To contact Amy or Dan with any questions relating to the issues raised in this article,
Amy Burnett a.burnett@pgr.reading.ac.uk or Dan.Stone@cse.org.uk 

Other relevant resources 
Previous article on Transition Network website with additional hints and tips about how Transition can influence neighbourhood plans– though note some policies now outdated.

Amy Burnett is a PhD Researcher at the Real Estate and Planning Department at the Henley Business School, University of Reading.  Her current research focuses on the role of communities in influencing low-carbon Planning in the context of Neighbourhood Plans.  Amy has worked on a number of community development projects with a particular emphasis on monitoring and evaluation.  Amy's work aims to promote creative and inclusive engagement between community groups and their local government.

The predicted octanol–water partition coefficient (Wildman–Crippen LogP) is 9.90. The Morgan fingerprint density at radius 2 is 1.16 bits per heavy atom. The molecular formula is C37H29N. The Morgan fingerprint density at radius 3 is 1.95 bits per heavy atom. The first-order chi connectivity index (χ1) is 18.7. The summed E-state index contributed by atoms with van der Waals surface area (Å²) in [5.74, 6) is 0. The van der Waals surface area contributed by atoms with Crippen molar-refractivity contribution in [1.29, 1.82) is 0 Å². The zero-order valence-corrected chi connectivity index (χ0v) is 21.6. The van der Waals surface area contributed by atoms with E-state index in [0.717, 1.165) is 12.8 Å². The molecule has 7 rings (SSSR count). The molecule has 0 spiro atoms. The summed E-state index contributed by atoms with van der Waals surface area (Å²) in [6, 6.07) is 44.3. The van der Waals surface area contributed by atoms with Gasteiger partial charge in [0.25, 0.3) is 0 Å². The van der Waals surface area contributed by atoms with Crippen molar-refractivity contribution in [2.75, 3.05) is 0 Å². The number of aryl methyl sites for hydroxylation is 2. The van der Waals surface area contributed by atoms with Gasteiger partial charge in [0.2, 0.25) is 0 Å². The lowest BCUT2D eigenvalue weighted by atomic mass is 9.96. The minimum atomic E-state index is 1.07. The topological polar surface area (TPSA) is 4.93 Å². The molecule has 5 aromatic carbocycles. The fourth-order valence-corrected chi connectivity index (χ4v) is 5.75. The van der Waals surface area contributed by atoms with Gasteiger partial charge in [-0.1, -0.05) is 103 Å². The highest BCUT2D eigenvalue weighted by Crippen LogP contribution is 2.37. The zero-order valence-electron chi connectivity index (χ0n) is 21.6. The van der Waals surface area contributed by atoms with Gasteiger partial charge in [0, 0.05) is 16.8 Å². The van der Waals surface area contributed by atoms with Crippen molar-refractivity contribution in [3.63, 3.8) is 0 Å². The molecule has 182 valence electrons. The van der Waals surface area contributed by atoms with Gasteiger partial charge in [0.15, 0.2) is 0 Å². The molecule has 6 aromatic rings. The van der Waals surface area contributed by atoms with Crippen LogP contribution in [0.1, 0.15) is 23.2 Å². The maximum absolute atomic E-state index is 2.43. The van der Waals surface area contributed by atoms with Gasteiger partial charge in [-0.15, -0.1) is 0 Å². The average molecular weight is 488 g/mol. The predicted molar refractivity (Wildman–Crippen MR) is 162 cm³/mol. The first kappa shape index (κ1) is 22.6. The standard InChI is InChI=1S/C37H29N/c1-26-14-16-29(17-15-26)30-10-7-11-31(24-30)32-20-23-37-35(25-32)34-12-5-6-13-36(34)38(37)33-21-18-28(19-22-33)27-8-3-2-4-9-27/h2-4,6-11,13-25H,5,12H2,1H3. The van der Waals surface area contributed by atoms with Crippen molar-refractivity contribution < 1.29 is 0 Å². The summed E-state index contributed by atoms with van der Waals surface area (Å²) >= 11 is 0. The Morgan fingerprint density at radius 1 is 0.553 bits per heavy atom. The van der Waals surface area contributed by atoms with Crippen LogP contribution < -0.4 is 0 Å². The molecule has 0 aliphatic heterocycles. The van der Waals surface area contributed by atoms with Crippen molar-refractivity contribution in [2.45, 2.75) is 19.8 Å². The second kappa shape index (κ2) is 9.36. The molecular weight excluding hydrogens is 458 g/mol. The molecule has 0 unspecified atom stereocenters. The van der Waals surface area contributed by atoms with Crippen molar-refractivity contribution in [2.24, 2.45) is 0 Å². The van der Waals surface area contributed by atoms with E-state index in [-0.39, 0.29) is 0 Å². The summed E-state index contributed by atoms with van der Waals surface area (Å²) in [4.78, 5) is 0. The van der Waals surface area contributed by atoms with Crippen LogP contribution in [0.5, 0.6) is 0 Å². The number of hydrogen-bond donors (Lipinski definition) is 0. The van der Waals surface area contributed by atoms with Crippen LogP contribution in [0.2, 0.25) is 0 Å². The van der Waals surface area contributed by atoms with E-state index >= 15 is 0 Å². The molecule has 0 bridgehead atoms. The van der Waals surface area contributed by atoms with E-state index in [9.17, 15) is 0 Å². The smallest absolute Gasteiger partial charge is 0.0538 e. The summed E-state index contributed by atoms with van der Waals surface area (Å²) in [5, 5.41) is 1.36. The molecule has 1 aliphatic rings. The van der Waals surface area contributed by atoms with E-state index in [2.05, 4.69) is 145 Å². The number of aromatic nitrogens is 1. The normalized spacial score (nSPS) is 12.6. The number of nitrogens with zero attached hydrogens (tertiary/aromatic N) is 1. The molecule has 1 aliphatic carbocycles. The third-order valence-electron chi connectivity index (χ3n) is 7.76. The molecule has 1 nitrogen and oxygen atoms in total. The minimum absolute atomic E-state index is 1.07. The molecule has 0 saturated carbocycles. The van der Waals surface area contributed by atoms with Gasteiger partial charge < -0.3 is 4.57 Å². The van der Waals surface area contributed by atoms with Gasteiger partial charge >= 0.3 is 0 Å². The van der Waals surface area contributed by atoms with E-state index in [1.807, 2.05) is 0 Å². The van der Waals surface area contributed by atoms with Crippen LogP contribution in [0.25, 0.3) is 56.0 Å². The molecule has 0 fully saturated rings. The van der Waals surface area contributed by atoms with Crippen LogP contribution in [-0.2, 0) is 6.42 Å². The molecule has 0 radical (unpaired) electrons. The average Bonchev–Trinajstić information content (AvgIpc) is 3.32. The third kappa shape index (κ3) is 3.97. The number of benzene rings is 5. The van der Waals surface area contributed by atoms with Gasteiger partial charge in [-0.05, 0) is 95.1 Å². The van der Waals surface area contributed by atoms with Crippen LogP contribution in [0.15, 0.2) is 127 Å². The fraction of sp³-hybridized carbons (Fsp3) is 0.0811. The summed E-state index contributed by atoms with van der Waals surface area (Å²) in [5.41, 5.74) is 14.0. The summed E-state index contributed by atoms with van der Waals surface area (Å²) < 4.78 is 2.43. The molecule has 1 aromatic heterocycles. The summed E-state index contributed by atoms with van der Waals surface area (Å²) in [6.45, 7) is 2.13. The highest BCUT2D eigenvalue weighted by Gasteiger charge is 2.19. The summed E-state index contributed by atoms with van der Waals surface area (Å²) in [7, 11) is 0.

Daniel Stone is a chartered Town Planner working for the Centre for Sustainable Energy on their Neighbourhood Planning project, helping neighbourhood planning groups embed climate change and fuel poverty objectives in their plans.  Prior to joining CSE, Dan had 14 years’ experience as a local authority Town Planner in a range of rural and urban authorities, with experience of negotiating and determining a wide range of developments including significant housing, retail and commercial schemes and renewable energy projects.  Dan also had a brief stint working in a consultancy, working on feasibility studies and seeking planning permission for wind farms.